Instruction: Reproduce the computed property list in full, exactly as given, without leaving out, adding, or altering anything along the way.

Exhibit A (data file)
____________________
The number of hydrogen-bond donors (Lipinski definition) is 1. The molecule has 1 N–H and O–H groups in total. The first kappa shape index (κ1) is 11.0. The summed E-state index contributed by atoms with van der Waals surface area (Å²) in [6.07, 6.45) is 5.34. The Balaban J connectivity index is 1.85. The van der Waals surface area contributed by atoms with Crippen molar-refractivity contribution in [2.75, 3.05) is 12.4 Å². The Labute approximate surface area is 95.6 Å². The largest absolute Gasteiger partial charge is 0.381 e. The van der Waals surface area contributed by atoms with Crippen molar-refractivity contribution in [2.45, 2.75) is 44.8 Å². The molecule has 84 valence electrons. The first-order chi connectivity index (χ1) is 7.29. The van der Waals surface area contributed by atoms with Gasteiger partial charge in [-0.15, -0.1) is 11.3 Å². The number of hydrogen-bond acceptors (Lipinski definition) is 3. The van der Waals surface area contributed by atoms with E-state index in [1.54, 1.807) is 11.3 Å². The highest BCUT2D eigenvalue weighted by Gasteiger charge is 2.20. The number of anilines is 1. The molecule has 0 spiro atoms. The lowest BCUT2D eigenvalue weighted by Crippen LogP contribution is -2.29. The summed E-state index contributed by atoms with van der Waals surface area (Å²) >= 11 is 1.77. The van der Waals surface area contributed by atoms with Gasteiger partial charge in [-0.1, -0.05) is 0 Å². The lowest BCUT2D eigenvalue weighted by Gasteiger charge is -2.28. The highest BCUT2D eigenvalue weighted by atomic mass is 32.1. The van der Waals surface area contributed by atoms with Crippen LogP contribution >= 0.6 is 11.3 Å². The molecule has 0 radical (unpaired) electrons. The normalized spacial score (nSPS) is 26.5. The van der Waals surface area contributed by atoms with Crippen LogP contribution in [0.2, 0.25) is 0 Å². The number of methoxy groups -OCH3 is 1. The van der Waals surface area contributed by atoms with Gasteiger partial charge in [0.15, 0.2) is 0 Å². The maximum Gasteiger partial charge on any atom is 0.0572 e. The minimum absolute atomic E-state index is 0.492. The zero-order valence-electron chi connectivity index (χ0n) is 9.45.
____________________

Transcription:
The number of hydrogen-bond donors (Lipinski definition) is 1. The molecule has 1 N–H and O–H groups in total. The first kappa shape index (κ1) is 11.0. The summed E-state index contributed by atoms with van der Waals surface area (Å²) in [6.07, 6.45) is 5.34. The Balaban J connectivity index is 1.85. The van der Waals surface area contributed by atoms with Crippen molar-refractivity contribution in [2.75, 3.05) is 12.4 Å². The Labute approximate surface area is 95.6 Å². The largest absolute Gasteiger partial charge is 0.381 e. The van der Waals surface area contributed by atoms with Crippen molar-refractivity contribution in [2.45, 2.75) is 44.8 Å². The molecule has 84 valence electrons. The first-order chi connectivity index (χ1) is 7.29. The van der Waals surface area contributed by atoms with Gasteiger partial charge in [-0.15, -0.1) is 11.3 Å². The number of hydrogen-bond acceptors (Lipinski definition) is 3. The van der Waals surface area contributed by atoms with E-state index in [1.54, 1.807) is 11.3 Å². The highest BCUT2D eigenvalue weighted by Gasteiger charge is 2.20. The number of anilines is 1. The molecule has 0 spiro atoms. The lowest BCUT2D eigenvalue weighted by Crippen LogP contribution is -2.29. The summed E-state index contributed by atoms with van der Waals surface area (Å²) >= 11 is 1.77. The van der Waals surface area contributed by atoms with Gasteiger partial charge in [-0.1, -0.05) is 0 Å². The lowest BCUT2D eigenvalue weighted by Gasteiger charge is -2.28. The highest BCUT2D eigenvalue weighted by atomic mass is 32.1. The van der Waals surface area contributed by atoms with Crippen LogP contribution >= 0.6 is 11.3 Å². The molecule has 0 radical (unpaired) electrons. The normalized spacial score (nSPS) is 26.5. The van der Waals surface area contributed by atoms with Crippen LogP contribution in [0.2, 0.25) is 0 Å². The number of methoxy groups -OCH3 is 1. The van der Waals surface area contributed by atoms with Gasteiger partial charge in [0.15, 0.2) is 0 Å². The maximum Gasteiger partial charge on any atom is 0.0572 e. The minimum absolute atomic E-state index is 0.492. The zero-order valence-electron chi connectivity index (χ0n) is 9.45.